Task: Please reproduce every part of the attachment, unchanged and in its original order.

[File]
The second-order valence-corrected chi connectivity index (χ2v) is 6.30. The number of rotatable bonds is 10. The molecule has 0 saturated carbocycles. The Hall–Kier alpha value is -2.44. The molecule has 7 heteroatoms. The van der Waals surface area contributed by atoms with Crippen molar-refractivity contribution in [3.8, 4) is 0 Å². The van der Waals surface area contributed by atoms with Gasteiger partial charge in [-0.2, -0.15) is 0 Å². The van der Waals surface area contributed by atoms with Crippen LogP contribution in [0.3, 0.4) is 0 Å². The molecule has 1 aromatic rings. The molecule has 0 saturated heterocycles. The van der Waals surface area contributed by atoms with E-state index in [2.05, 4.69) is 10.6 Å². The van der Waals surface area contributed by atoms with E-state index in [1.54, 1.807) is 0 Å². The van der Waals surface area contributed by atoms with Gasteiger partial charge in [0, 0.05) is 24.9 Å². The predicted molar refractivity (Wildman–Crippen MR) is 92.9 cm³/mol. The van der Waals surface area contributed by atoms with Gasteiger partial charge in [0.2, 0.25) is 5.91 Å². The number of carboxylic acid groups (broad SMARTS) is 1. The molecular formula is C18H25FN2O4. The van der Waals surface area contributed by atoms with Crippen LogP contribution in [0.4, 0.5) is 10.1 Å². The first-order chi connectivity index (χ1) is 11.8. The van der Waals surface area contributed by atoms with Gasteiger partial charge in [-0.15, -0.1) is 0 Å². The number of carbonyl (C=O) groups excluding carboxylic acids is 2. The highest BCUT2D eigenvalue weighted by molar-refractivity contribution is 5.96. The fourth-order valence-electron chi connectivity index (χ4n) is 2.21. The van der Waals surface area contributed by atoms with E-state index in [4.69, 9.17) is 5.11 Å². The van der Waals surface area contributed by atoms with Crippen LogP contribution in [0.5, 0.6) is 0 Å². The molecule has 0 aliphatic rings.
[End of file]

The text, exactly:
The second-order valence-corrected chi connectivity index (χ2v) is 6.30. The number of rotatable bonds is 10. The molecule has 0 saturated carbocycles. The Hall–Kier alpha value is -2.44. The molecule has 7 heteroatoms. The van der Waals surface area contributed by atoms with Crippen molar-refractivity contribution in [3.8, 4) is 0 Å². The van der Waals surface area contributed by atoms with Gasteiger partial charge in [-0.2, -0.15) is 0 Å². The van der Waals surface area contributed by atoms with Crippen LogP contribution in [0.3, 0.4) is 0 Å². The molecule has 1 aromatic rings. The molecule has 0 saturated heterocycles. The van der Waals surface area contributed by atoms with E-state index in [2.05, 4.69) is 10.6 Å². The van der Waals surface area contributed by atoms with E-state index in [1.54, 1.807) is 0 Å². The van der Waals surface area contributed by atoms with Gasteiger partial charge in [0, 0.05) is 24.9 Å². The predicted molar refractivity (Wildman–Crippen MR) is 92.9 cm³/mol. The van der Waals surface area contributed by atoms with Gasteiger partial charge in [0.2, 0.25) is 5.91 Å². The number of carboxylic acid groups (broad SMARTS) is 1. The molecular formula is C18H25FN2O4. The van der Waals surface area contributed by atoms with Crippen LogP contribution in [0.4, 0.5) is 10.1 Å². The first-order chi connectivity index (χ1) is 11.8. The van der Waals surface area contributed by atoms with Gasteiger partial charge in [-0.15, -0.1) is 0 Å². The number of carbonyl (C=O) groups excluding carboxylic acids is 2. The highest BCUT2D eigenvalue weighted by molar-refractivity contribution is 5.96. The fourth-order valence-electron chi connectivity index (χ4n) is 2.21. The van der Waals surface area contributed by atoms with E-state index in [4.69, 9.17) is 5.11 Å². The van der Waals surface area contributed by atoms with Crippen LogP contribution in [0.5, 0.6) is 0 Å². The molecule has 0 aliphatic rings.